The concept of surgical expertise and the processes involved in its development are topical, and there is a constant drive to identify reliable measures of expert performance in surgery. This review explores the notion of whether surgical experts are "born" or "made", with reference to educational theory and pertinent literature. Peer-reviewed publications, books, and online resources on surgical education, expertise and training were reviewed. Important themes and aspects of expertise acquisition were identified in order to better understand the concept of a surgical expert. The definition of surgical expertise and several important aspects of its development are highlighted. Innate talent plays an important role, but is insufficient on its own to produce a surgical expert. Multiple theories that explore motor skill acquisition and memory are relevant, and Ericsson's theory of the development of competence followed by deliberate self-practice has been especially influential. Psychomotor and non-technical skills are necessary for progression in the current climate in light of our training curricula; surgical experts are adaptive experts who excel in these. The literature suggests that surgical expertise is reached through practice; surgical experts are made, not born. A deeper understanding of the nature of expert performance and its development will ensure that surgical education training programmes are of the highest possible quality. Surgical educators should aim to develop an expertise-based approach, with expert performance as the benchmark. Copyright © 2013 Surgical Associates Ltd. Published by Elsevier Ltd. All rights reserved.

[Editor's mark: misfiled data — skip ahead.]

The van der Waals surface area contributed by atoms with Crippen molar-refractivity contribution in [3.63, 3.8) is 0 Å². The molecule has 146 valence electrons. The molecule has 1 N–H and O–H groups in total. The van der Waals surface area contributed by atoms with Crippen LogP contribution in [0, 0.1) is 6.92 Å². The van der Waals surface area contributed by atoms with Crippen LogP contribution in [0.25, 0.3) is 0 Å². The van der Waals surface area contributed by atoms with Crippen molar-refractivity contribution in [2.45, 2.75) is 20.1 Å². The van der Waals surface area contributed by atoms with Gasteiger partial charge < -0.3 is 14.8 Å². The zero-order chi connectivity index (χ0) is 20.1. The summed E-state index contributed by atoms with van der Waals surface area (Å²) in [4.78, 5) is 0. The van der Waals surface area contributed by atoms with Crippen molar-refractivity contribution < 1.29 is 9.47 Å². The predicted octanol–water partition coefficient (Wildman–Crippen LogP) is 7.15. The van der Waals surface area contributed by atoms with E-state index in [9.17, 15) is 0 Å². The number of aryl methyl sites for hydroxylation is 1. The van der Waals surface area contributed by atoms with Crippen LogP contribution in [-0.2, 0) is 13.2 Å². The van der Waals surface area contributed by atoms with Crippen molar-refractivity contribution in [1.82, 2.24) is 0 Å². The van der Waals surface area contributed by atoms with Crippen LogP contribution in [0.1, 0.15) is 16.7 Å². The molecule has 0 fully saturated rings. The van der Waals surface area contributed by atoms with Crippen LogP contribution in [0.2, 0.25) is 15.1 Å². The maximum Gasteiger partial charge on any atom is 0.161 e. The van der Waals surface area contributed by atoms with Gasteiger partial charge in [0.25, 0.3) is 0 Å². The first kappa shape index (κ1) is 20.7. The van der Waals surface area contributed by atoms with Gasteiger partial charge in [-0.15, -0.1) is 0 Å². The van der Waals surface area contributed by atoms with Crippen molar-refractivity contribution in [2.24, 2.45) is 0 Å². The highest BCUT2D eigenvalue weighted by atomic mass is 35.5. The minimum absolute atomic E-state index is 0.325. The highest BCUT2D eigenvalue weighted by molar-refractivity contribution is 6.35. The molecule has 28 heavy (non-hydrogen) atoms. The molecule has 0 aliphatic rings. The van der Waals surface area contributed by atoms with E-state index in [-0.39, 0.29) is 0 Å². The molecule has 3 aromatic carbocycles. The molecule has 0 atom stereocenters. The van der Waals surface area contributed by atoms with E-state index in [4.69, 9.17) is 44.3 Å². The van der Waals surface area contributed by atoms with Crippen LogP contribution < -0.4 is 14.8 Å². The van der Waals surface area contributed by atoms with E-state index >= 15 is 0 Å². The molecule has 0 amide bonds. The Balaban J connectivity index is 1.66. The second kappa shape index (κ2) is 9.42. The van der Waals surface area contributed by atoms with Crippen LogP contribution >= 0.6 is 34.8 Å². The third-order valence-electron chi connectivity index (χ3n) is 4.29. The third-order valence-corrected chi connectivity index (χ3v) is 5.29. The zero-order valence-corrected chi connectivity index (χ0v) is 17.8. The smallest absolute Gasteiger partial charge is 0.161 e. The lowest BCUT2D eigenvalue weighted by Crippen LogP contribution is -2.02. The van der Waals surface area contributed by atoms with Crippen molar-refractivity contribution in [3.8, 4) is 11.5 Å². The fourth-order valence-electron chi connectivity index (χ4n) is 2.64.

15. The Desired Learning Outcomes of School-Based Nutrition/Physical Activity Health Education: A Health Literacy Constructed Delphi Survey of Finnish Experts

    Science.gov (United States)

    Ormshaw, Michael James; Kokko, Sami Petteri; Villberg, Jari; Kannas, Lasse

    2016-01-01

    Purpose: The purpose of this paper is to utilise the collective opinion of a group of Finnish experts to identify the most important learning outcomes of secondary-level school-based health education, in the specific domains of physical activity and nutrition. Design/ Methodology/ Approach: The study uses a Delphi survey technique to collect the…

  16. Hearing the Signal in the Noise: A Software-Based Content Analysis of Patterns in Responses by Experts and Students to a New Venture Investment Proposal

    Science.gov (United States)